London – JULIET WEST – A true story brought to life
Hello to the lovely Juliet West who has stopped by today for one of the booktrail’s famous Cuppa and a cake. We heard she liked fruit cake so we made one especially last night and have the lovely book to hand too. Love the cover! It’s based on a true story and is about the war seen from the women left behind – quite an emotional and heartbreaking read!
Hi Juliet. Now then – best take this napkin – this cake’s a bit crumbly
Tea or coffee? Sugar? now we ‘ve got the important things sorted – now for the most important bit – the chat!
What compelled you to write this story?
I first read about the true story of Annie Baker and Richard Luck when I was working as a journalist back in 1997. I found it very hard to understand how the two lovers could have become trapped in such a desperate situation, and so it was a kind of horrified curiosity which prompted me to research the First World War period further. In 2010 I finally began to write the novel. I just felt that I needed to explore this story and try to make sense of it, because it had played on my mind for so many years.
Hannah and Daniel are two very memorable characters. Do you think most people will sympathise or at least understand why what happened happened?
The question of sympathy is so vexed. I think Hannah and Daniel (yes, these are fictionalised versions of the real names) are decent, good-hearted but ultimately flawed characters who are driven to make some very questionable choices in extraordinary circumstances. I didn’t want to judge them; my aim was to unravel why they acted as they did. The more I researched the period, the more I could understand how their options were gradually shut down. I do feel sympathy for Hannah and Daniel, and I hope readers will too, even if they can’t agree with their decisions.
The novel looks at a woman’s struggle on the home front during the war and is an interesting premise for a war novel since most are written about the men. Was the struggle women faced important for you to get across in the story?
Definitely. As I researched, I was constantly struck by the difference between women’s lives just three or four generations ago and women’s lives today. Most working class women couldn’t afford contraception, and of course there was no welfare state. Their lives were ruled by pregnancy and motherhood. Household chores were gruelling and they worked long hours in paid jobs, too. If their husbands were away fighting, they had to work harder still. Women were expected to be patriotic, to do their duty to King and country, and if they stepped outside the moral boundaries they were likely to be ostracised by family and friends. I’m not for one minute trying to compare women’s hardships during the First World War to the horror of being a soldier in the trenches. However it was certainly an eye-opener for me to research this aspect of life on the home front.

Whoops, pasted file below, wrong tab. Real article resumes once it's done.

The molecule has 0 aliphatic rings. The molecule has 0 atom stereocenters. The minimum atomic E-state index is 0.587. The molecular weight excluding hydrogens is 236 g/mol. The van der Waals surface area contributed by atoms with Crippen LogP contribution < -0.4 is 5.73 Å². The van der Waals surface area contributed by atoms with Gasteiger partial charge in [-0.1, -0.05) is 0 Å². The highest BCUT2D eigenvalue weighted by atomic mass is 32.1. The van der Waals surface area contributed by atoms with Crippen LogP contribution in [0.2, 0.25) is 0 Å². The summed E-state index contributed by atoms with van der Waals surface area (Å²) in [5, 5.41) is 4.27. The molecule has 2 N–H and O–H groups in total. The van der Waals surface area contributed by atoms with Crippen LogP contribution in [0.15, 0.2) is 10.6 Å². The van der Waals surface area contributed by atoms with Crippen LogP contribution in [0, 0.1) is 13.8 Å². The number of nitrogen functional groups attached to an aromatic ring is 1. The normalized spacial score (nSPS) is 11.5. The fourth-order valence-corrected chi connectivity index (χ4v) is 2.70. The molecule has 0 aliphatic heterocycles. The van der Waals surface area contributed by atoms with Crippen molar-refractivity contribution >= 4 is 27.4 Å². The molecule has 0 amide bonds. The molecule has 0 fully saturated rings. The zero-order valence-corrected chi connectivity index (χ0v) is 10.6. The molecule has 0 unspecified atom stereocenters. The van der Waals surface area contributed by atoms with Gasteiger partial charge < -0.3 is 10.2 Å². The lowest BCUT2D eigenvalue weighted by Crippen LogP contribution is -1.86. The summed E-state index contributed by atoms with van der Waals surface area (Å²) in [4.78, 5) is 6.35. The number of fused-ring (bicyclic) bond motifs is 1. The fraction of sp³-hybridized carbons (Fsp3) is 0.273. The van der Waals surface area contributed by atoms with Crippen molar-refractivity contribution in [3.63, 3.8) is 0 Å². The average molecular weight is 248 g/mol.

Other characters were invented. Why did you invent characters such as Hannah’s best friend Dor, Daniel’s landlady Mrs Browne?
The original documents give quite a lot of information about Annie and Richard’s lives, with details of their families and employers. But to build a credible fictional world for Hannah and Daniel, I felt that more detail and nuance was needed. Hannah’s friend Dor is single, and their friendship is a way of building backstory for Hannah, as well as further exploring women’s lives at the time. Daniel is a more enigmatic character, so it’s interesting to see him interacting with women other than Hannah, such as his landlady Mrs Browne and Sonia, the prostitute who lodges in the room next door.